Battle Creek Traditional Wing Chun Club

Empty Hand Forms

Forms are prearranged sets of movements used to develop the fundamentals of a martial art. Each movement within a form is used within the specific martial art for defensive or offensive purposes. Each movement is combined with another movement to form techniques. Techniques are then combined with other techniques and applied to offensive or defensive maneuvers. Through this method students are taught the principles and the fighting philosophy of the martial arts.

Wing Chun has six forms. Three empty-hand forms, two weapons forms, and one form performed on the wooden dummy. The three empty hand forms are Siu Lim Tao, Chum Kiu, and Biu Jee. (Cantonese dialect of Chinese will be used to describe many terms). The two weapon forms are the Baat Jaam Do form or more commonly known as the butterfly sword form and the Luhk Dim Boon Kwan or 6 1/2 Point Dragon Pole form. There is an advanced version of the Siu Lim Tao form that hasn't been included in the count.

Siu Lim Tao

Siu Lim Tao translates literally into Siu (small), Lim (idea/thought), Tao (head). Loosely translated as "Small/little Idea in the head." The name indicates that all the details and/or particulars should be focused on and maintained. This form is practiced in a stationary horse stance using only arm movements. Proper practice of Siu Lim Tao enables the student to develop proper abdominal breathing, independent arm movement, focus, stance/stability, and proper energy.

Advanced Siu Lim Tao

Advanced Siu Lim Tao teaches footwork and some self defense applications.

Chum Kiu

Chum Kiu - Chum (search), Kiu (bridge). Translated means, "search for the bridge", or "bridging the gap". A bridge is created when one of your arms makes contact with the arm of an opponent. During Chum Kiu new hand positions, kicks and movement are introduced.

In Chum Kiu, techniques are more apparent as well as the footwork required. This form stresses the importance of mobility and the coordination of movements to achieve maximum effect

Biu Jee

Biu Jee is translated as "darting fingers" or "flying fingers." This is the third and final empty hand form in Wing Chun. This form as the name suggests emphasizes on finger jabs. Biu Jee also incorporates elbows, chun sao, various types of biu jee, gan sao, and kwan sao. This form enables the practitioner to have a better understanding of the various hand techniques in various applications. This form conditions the practitioner to use the various strikes and techniques at real speed.

Wing Chun Eight Slash Butterfly Swords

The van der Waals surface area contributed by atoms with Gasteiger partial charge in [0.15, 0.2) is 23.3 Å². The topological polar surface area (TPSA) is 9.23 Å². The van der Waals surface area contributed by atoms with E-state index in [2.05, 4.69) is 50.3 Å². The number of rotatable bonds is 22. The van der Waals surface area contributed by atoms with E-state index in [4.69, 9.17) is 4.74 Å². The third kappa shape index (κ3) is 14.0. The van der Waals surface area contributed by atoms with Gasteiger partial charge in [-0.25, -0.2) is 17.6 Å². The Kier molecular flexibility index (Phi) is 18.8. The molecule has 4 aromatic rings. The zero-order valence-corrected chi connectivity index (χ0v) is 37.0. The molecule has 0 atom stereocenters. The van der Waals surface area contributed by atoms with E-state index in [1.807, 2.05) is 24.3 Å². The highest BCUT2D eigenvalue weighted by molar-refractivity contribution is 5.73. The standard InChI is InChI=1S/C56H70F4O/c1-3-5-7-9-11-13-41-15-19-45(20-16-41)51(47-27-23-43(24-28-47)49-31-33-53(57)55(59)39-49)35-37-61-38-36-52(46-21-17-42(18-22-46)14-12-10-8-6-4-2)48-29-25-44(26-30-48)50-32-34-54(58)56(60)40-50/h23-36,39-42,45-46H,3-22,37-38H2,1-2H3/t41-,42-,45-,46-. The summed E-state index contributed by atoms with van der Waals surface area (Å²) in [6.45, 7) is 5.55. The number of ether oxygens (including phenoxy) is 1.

Wing Chun eight slash butterfly swords are also called Wing Chun Baat Jaam Do. The name Baat Jaam Do was derived from the initial intention of the originator who designed the striking technique mainly aiming for the wrist, elbow, knee and ankle. The purpose was to main the opponent rather than to kill since the wing chun Baat Jaam Do was originated from the Shaolin temple and used by the monks and nuns of the temple in their travels. They frequently carried sums of money donated by their worshippers. Often they would be met by bandits who intended to rob them. The monks were prepared for this, and they were equipped with butterfly swords hidden in the side of their boots. When they were confronted by the bandits, they would pull out the swords to defend themselves. Since their religion did not allow them to slaughter anyone, their initial target was to maim their opponents on the wrists, knees and ankles. In the Ching Dynasty (A.D. 1644-1911), China was ruled by the Manchu invaders. It was a time when 90 percent of the Chinese, the Hons, were ruled by the ten percent minority, the Manchus.

When all weapons were outlawed by the Manchu Government, the Manchus gained full control of China. They enforced many unjust laws on the Hons. For instance, all the female Hon infants were made to bind their feet so that when they grew up they would be restricted in their movement and they would have to be dependent upon their parents or their husband. They restricted the work opportunity of the Hons. The Hons were unable to hold office in the government higher than a certain level. They placed heavy tax burdens on the country so that they could have complete economic control of the Hon people. Kung Fu training was also banned for the Hon people.